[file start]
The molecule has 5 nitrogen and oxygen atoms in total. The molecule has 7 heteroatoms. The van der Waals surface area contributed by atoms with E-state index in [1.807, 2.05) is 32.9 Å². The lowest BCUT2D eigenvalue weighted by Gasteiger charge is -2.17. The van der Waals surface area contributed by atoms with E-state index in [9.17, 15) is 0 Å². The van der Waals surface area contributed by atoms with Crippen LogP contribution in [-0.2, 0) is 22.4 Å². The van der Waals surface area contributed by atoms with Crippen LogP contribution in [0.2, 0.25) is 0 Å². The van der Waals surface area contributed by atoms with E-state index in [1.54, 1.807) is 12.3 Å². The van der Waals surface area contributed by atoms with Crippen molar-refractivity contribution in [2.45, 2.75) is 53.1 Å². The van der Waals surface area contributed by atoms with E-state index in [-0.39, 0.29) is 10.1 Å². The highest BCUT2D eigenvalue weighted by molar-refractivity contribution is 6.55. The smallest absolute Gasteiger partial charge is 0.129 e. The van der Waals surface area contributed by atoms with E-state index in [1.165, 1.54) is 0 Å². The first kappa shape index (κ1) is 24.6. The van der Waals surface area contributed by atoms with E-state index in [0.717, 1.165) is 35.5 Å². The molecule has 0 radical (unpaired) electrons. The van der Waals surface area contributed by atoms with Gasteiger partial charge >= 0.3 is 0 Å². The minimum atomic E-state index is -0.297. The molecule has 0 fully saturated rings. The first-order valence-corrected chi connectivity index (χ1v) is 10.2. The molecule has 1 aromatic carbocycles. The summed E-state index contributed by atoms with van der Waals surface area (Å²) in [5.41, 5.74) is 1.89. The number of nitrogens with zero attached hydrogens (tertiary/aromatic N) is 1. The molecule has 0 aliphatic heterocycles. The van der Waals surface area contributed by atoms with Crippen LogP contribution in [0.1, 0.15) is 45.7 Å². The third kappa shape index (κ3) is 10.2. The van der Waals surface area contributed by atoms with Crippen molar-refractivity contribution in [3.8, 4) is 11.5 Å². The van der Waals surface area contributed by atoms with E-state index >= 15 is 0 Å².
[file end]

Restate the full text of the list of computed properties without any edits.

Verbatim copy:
The molecule has 5 nitrogen and oxygen atoms in total. The molecule has 7 heteroatoms. The van der Waals surface area contributed by atoms with E-state index in [1.807, 2.05) is 32.9 Å². The lowest BCUT2D eigenvalue weighted by Gasteiger charge is -2.17. The van der Waals surface area contributed by atoms with E-state index in [9.17, 15) is 0 Å². The van der Waals surface area contributed by atoms with Crippen LogP contribution in [-0.2, 0) is 22.4 Å². The van der Waals surface area contributed by atoms with Crippen LogP contribution in [0.2, 0.25) is 0 Å². The van der Waals surface area contributed by atoms with E-state index in [1.54, 1.807) is 12.3 Å². The van der Waals surface area contributed by atoms with Crippen molar-refractivity contribution in [2.45, 2.75) is 53.1 Å². The van der Waals surface area contributed by atoms with E-state index in [-0.39, 0.29) is 10.1 Å². The highest BCUT2D eigenvalue weighted by molar-refractivity contribution is 6.55. The smallest absolute Gasteiger partial charge is 0.129 e. The van der Waals surface area contributed by atoms with E-state index in [1.165, 1.54) is 0 Å². The first kappa shape index (κ1) is 24.6. The van der Waals surface area contributed by atoms with E-state index in [0.717, 1.165) is 35.5 Å². The molecule has 0 radical (unpaired) electrons. The van der Waals surface area contributed by atoms with Gasteiger partial charge >= 0.3 is 0 Å². The minimum atomic E-state index is -0.297. The molecule has 0 fully saturated rings. The first-order valence-corrected chi connectivity index (χ1v) is 10.2. The molecule has 1 aromatic carbocycles. The summed E-state index contributed by atoms with van der Waals surface area (Å²) in [5.41, 5.74) is 1.89. The number of nitrogens with zero attached hydrogens (tertiary/aromatic N) is 1. The molecule has 0 aliphatic heterocycles. The van der Waals surface area contributed by atoms with Crippen LogP contribution in [0.1, 0.15) is 45.7 Å². The third kappa shape index (κ3) is 10.2. The van der Waals surface area contributed by atoms with Crippen molar-refractivity contribution in [3.8, 4) is 11.5 Å². The van der Waals surface area contributed by atoms with E-state index >= 15 is 0 Å².